WHERE THE SIDEWALK ENDS
1950, 20th Century Fox, 95 min, USA, Dir: Otto Preminger

Dana Andrews gives one of his most compelling performances as an angry and haunted New York cop whose violent streak leads to the killing of an informer. His attempts to cover up the crime only dig the hole deeper, as his lies make a suspect of an innocent man - the father of the woman he loves! Ben Hecht’s terrific script, based on the novel Night Cry by Victor Trivas, provides the bedrock for one of Preminger’s best film noirs, shot by the great Joseph LaShelle (LAURA).


LEAVE HER TO HEAVEN
1946, 20th Century Fox, 111 min, USA, Dir: John Stahl

Exhibit A in the argument that film noir isn't always black-and-white. Don't let the stunningly lush Technicolor fool you - this big-budget soap opera has the blackest of hearts and is as perverse and malignant as it got in the ’40s. Novelist Cornel Wilde falls for gorgeous Gene Tierney but has no idea of the darkness lurking behind those emerald eyes. A rare chance to see Leon Shamroy's Oscar-winning cinematography on the big screen.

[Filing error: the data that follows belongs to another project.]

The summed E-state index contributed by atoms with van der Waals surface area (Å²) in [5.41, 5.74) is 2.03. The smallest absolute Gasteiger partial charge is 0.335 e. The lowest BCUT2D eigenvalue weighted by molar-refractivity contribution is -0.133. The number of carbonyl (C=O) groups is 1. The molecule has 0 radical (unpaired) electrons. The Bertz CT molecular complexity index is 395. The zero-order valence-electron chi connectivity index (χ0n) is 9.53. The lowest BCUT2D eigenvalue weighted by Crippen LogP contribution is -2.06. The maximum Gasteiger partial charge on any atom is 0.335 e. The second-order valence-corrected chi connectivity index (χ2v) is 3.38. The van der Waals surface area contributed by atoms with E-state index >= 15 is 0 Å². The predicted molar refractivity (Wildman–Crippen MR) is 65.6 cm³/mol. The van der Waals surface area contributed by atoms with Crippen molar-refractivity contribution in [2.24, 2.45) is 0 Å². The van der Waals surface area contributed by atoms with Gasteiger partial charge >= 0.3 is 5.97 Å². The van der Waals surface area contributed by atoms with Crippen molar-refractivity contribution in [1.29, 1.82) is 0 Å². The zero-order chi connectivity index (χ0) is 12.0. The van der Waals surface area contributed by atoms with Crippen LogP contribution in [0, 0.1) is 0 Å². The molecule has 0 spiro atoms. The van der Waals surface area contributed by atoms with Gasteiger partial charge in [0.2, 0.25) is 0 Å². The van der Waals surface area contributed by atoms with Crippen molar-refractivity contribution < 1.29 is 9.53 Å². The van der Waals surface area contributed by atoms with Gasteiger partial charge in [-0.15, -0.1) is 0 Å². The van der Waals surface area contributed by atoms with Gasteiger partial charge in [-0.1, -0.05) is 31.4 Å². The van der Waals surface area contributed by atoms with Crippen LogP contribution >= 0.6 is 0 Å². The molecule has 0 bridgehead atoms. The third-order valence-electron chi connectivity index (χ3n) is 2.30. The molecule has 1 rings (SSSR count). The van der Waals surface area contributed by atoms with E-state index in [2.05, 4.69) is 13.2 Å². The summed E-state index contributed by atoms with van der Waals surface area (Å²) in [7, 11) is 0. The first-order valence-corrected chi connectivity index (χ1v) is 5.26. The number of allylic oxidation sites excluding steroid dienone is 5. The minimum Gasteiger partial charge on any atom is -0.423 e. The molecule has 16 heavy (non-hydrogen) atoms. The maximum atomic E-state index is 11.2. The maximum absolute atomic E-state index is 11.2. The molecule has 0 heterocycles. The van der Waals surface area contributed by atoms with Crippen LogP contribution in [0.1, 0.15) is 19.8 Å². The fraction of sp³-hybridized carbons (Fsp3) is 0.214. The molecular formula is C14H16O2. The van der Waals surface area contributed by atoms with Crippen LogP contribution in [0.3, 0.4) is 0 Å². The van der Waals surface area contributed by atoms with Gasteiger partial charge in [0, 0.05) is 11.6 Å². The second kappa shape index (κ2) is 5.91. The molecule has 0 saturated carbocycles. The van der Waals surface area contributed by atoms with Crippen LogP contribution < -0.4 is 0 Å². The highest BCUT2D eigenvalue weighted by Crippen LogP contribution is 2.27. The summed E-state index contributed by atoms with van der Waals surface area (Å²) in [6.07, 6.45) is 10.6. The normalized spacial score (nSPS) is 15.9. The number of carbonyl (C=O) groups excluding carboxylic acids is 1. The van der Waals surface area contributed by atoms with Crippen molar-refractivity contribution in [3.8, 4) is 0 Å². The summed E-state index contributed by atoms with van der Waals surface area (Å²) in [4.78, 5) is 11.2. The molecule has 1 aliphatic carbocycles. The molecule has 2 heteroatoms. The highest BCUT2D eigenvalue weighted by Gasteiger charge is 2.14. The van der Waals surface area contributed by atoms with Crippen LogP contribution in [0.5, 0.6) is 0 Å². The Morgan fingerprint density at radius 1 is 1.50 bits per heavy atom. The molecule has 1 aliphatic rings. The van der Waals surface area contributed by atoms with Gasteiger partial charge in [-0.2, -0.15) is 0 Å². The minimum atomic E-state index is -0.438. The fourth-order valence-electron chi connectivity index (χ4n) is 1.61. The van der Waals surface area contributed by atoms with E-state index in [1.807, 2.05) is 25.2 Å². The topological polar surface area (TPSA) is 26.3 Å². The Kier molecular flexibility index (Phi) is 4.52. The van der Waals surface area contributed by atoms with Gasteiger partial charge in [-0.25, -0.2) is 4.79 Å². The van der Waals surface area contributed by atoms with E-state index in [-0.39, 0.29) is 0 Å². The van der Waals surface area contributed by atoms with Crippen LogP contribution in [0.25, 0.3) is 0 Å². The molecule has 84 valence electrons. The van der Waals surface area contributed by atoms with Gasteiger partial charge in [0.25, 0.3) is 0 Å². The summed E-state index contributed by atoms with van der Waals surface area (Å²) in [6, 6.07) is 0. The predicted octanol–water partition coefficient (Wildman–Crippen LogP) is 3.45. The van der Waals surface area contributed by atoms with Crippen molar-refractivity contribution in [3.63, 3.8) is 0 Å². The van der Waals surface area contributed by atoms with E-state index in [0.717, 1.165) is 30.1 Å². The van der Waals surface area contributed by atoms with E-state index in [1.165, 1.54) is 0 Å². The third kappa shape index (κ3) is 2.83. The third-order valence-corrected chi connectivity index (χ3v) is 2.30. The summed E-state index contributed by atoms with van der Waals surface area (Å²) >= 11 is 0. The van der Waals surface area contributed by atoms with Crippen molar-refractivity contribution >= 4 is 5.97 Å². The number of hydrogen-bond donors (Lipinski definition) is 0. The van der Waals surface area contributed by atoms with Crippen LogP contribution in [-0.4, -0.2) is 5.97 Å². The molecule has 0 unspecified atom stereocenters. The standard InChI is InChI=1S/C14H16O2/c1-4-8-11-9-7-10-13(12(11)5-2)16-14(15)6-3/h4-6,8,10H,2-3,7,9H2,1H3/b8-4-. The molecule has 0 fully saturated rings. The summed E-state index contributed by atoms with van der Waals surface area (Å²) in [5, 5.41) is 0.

NIGHT AND THE CITY
1950, 20th Century Fox, 96 min, UK/USA, Dir: Jules Dassin

One of the most baroque and bleak film noirs of them all, its greatness - besides Richard Widmark's devastating portrayal of the maniacal, pathetic con man and small-time promoter Harry Fabian - is its stubborn refusal to allow even the tiniest ray of light into Harry's headlong descent into hell. Featuring an unforgettable supporting rogue's gallery, including Googie Withers, Herbert Lom, Francis L. Sullivan, Mike Mazurki, Stanislaus Zbyszko - and the gorgeous Gene Tierney (LAURA). With a screenplay by Jo Eisinger from the novel by Gerald Kersh.


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